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Small Folk Saved the Day at Bannockburn?
At the recent Virginia Scottish Games, I was walking past the Stewart
tent and overheard the heated conversion of a couple of visitors who were
looking at a copy of the Battle of Bannockburn mural from a painting by
James Proudfoot (1977). Pointing to a small rag tag group of poorly armed
'small folk,' one of the gentlemen questioned the ability of such a small
number ill equipped and poorly trained people could set the much larger,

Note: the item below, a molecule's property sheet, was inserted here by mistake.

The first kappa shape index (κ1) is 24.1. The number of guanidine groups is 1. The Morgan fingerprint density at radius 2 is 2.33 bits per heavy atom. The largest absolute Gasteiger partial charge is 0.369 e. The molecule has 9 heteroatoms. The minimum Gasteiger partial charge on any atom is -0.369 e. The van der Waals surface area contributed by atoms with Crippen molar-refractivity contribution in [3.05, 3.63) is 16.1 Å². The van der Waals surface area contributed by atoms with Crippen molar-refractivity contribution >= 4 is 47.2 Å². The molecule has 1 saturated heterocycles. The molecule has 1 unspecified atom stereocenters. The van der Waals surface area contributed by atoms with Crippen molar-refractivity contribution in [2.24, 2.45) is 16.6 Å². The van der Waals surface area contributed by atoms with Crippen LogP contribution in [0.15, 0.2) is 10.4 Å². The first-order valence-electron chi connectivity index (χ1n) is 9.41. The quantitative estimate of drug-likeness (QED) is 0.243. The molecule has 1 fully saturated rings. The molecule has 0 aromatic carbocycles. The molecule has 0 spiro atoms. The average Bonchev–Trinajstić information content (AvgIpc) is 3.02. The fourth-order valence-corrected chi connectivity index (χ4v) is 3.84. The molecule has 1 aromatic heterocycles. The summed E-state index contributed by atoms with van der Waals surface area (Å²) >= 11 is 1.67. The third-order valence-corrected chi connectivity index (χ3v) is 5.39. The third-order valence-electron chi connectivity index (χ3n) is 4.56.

well equipped English army to flight. His view was that the mural was
inaccurate because it was the Knights Templar, not 'small folk' who turned
the tide with a fearless charge into the English ranks that put Edward II in
I read somewhere that there are no first hand accounts of the battle
which was committed to paper while memories of the participants were fresh.
Thus, descriptions of the battle by contemporary historians and writers is
sparse and fragmentary. While there are some who believe it was the 'small
folk' who turned the tide of battle, the consensus of opinion is that it was
a charge by the Templars that made the English throw down their arms. Is
there more to this story than these mere scraps?
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